***

Four days later and it’s all plain sailing so far.

Oof is a little peckish because he can only eat what’ll fit in his porridge bowl, since he transformed his lunch tray into a spade.  The Baker brothers are getting a little edgy because they haven’t had a smoke in a while, on account of trading their stash for iron rods to hold up the main tunnel.  A few of the others have made their own little sacrifices for tools too, spades, buckets and what have you.

But it’s all fine and dandy.

Saunders has let his dogs off the lead a couple of times but clever Marl spent his last few coins on some state of the art juice that conceals your natural odour.  He could only get his hands on a couple of cans but by his reckoning when they’re further along they’ll be able to scrimp on that expense because dogs can’t smell through twenty feet of dirt too well.

***

Two weeks into the running programme and the boys have done it.

Oof’s lost twenty pounds and feels like a new man.  The Baker brothers have given up for good and they’ve never breathed better in all their days.  Even Sanchez joined in near the end, doing the easier tasks like cleaning the spades and covering the hole at the end of the day, and he says getting the blood flowing round his foot again’s done it a world of good.  And Marl’s been trying to catch sight of the back of his head in the little mirror above the sink.  He’d swear all this exercise has got his hair growing again at the crown.

All in all the boys have never been in better shape.

So, they’re shaking hands and patting each other on their aching backs and getting dirt all in their hair as they stoop to get into the main chamber on grand opening day.  They have a sit around and play some cards to celebrate their victory, but the light’s none too good and everyone suspects everyone else of cheating.  The game doesn’t last long.  Then the runners are back and it’s time to call it a day anyhow.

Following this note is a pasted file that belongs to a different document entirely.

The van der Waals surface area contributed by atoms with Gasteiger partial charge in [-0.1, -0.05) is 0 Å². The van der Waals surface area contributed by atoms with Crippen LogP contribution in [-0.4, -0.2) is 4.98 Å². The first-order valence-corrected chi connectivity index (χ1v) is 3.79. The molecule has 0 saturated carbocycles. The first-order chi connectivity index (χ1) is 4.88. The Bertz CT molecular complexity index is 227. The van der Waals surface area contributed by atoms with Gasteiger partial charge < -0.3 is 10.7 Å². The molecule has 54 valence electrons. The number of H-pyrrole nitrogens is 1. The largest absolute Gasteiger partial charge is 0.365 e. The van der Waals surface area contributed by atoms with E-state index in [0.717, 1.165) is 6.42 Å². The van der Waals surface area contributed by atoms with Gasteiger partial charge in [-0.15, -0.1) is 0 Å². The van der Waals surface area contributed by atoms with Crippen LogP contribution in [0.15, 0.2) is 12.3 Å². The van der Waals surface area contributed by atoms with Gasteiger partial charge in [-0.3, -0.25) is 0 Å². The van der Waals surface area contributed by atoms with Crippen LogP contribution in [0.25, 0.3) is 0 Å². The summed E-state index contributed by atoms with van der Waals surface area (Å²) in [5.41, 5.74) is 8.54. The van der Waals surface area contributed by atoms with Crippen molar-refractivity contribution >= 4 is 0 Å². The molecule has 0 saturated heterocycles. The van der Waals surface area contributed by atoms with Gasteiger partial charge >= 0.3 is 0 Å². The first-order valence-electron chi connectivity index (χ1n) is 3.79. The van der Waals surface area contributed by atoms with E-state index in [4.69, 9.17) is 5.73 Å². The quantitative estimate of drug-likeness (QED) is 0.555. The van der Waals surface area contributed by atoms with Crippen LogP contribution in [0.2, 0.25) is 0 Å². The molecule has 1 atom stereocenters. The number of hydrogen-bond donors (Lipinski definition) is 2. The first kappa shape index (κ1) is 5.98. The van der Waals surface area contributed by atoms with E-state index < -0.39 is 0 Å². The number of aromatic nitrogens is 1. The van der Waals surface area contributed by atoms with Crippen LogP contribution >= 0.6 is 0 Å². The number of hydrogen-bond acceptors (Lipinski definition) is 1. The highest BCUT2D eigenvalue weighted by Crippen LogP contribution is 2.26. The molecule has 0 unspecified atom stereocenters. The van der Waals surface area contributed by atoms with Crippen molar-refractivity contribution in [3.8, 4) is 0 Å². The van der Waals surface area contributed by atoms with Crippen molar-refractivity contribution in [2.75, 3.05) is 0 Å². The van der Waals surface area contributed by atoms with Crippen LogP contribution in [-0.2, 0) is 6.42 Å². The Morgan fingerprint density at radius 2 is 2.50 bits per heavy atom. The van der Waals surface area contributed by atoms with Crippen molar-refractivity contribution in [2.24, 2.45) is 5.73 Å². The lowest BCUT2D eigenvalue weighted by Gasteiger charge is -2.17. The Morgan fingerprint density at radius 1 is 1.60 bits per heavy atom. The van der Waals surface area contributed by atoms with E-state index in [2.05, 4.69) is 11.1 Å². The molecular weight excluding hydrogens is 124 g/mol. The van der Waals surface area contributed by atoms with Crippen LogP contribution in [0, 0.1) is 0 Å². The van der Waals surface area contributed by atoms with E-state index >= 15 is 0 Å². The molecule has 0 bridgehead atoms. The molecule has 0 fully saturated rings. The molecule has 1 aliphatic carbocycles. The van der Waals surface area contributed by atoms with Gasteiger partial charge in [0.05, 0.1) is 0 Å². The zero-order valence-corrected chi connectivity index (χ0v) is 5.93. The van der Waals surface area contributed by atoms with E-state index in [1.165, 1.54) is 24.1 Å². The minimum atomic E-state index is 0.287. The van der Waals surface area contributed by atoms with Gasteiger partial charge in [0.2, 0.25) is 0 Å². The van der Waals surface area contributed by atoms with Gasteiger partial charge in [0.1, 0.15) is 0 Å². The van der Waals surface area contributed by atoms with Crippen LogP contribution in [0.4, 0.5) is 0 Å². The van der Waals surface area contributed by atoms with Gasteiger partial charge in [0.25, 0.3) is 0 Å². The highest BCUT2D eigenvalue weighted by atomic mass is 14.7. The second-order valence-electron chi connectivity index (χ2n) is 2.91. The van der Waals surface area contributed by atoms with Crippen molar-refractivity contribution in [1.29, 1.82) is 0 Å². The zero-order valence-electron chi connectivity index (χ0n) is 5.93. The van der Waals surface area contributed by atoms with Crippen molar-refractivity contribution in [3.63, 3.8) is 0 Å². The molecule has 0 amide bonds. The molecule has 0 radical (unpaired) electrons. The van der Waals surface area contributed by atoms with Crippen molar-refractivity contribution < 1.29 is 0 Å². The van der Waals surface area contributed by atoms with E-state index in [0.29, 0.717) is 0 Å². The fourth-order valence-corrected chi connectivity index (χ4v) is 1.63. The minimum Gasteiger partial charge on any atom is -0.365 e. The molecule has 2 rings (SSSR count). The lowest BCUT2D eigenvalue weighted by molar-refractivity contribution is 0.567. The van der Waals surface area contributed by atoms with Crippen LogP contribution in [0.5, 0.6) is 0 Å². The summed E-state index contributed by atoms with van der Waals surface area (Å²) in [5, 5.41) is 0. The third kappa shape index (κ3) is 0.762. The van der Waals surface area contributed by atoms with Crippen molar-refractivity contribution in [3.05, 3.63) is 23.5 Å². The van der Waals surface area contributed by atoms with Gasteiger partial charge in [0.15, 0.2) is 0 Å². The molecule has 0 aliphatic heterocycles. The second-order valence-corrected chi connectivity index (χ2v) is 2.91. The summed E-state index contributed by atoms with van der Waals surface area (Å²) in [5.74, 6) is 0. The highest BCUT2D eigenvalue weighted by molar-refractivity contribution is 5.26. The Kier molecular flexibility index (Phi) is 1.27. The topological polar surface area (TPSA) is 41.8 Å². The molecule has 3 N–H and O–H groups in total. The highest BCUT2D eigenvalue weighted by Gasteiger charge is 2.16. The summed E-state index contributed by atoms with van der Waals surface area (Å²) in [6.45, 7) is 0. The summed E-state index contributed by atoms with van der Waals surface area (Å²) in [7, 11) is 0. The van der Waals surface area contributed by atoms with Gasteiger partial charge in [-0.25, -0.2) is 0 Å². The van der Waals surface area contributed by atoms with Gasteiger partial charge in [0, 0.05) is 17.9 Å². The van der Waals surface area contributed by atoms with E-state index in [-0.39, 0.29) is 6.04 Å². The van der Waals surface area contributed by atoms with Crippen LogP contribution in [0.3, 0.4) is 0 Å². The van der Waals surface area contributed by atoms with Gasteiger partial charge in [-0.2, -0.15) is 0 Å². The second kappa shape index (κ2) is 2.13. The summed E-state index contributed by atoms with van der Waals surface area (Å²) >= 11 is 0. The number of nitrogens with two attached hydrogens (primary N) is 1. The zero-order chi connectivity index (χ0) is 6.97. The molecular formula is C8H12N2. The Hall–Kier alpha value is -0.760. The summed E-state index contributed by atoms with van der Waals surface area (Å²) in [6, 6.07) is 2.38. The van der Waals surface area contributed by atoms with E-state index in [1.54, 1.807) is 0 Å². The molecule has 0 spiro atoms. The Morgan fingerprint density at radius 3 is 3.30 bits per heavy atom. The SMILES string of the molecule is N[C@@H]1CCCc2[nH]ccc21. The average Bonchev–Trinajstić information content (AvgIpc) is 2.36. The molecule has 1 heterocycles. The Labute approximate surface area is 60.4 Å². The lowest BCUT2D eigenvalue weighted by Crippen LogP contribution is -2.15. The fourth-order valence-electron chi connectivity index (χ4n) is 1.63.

***

In the Warden’s office Saunders is laid back in a padded chair with one leg folded over the other.  The expensive cigar in his fingers is burning nicely and if his nose hadn’t been shot to pieces by mustard gas he’d be telling you it smelled real good.

“I’m impressed with them, Warden.  Thought they’d be another week at least, but every one of them’s lost weight and gained muscle.  We’ve hit our targets and then some.”

Over the other side of the mahogany table, Warden Glynn’s looking especially pleased with himself.

“I think that’ll do for the ‘running’ programme then, Saunders.  Getting them to dispose of all those old books for free and sneaking vitamins into the gruel were crafty ideas if I say so myself, but getting you in for this one is the best yet.  You’ve earned that, you take a good drag.”

Saunders does as he’s told.  The ceiling’s beginning to collect smoke and he feels like he’s made it to the exclusive gentlemen’s club he’s always dreamed of.  Then Glynn offers him a glass of the good stuff and he knows for sure.

“Yessir, fill her up now.”

The two men clink their glasses and take a long sip.

“Now Saunders, let’s see if we can’t work how we’re going to afford to give you a permanent contract.  I could do with a right hand man.”

“Easy, sir.  I been selling the boys in Block H cans of tap water to conceal their scent from Sparks and Rosie.  As long as your plumbing holds up I reckon we’re good for cash.  Oh and I’ve started a new hygiene programme with the boys, hope you don’t mind my being so forward.”

Glynn shakes his head and the two old men chink glasses again.  Meanwhile, down the corridor and around a few bends two inmates are deep in conversation long after lights out.

“I ain’t primpin’ myself up like some old doll on her way to Sunday service every time Saunders calls round.”

“Quite right, Oof.  So here’s the plan…”

Illustration by: Cait Maloney

Jude Ellery lives in deepest, darkest Dorset, England. His former projects include strange bOUnce (short stories) and Man and Ball (football magazine). He’s now writing freelance flash fiction.